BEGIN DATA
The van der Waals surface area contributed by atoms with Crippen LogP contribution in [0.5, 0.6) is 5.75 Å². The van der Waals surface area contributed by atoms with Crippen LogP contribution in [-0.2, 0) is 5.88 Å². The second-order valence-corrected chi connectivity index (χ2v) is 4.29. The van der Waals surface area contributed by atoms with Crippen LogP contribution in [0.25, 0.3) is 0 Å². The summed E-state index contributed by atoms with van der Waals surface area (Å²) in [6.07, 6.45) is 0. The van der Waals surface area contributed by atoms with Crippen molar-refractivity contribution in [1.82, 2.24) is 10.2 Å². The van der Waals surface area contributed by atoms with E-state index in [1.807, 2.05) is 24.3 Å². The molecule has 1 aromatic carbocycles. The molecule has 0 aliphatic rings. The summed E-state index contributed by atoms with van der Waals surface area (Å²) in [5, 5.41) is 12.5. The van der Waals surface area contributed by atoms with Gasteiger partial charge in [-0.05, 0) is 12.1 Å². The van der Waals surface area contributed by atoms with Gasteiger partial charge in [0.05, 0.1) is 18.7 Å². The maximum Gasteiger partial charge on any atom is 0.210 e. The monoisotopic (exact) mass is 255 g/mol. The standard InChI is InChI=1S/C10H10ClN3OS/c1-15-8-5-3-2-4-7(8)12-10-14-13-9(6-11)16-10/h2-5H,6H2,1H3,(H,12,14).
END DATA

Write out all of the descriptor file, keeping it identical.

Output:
The van der Waals surface area contributed by atoms with Crippen LogP contribution in [0.5, 0.6) is 5.75 Å². The van der Waals surface area contributed by atoms with Crippen LogP contribution in [-0.2, 0) is 5.88 Å². The second-order valence-corrected chi connectivity index (χ2v) is 4.29. The van der Waals surface area contributed by atoms with Crippen LogP contribution in [0.25, 0.3) is 0 Å². The summed E-state index contributed by atoms with van der Waals surface area (Å²) in [6.07, 6.45) is 0. The van der Waals surface area contributed by atoms with Crippen molar-refractivity contribution in [1.82, 2.24) is 10.2 Å². The van der Waals surface area contributed by atoms with E-state index in [1.807, 2.05) is 24.3 Å². The molecule has 1 aromatic carbocycles. The molecule has 0 aliphatic rings. The summed E-state index contributed by atoms with van der Waals surface area (Å²) in [5, 5.41) is 12.5. The van der Waals surface area contributed by atoms with Gasteiger partial charge in [-0.05, 0) is 12.1 Å². The van der Waals surface area contributed by atoms with Gasteiger partial charge in [0.05, 0.1) is 18.7 Å². The maximum Gasteiger partial charge on any atom is 0.210 e. The monoisotopic (exact) mass is 255 g/mol. The standard InChI is InChI=1S/C10H10ClN3OS/c1-15-8-5-3-2-4-7(8)12-10-14-13-9(6-11)16-10/h2-5H,6H2,1H3,(H,12,14).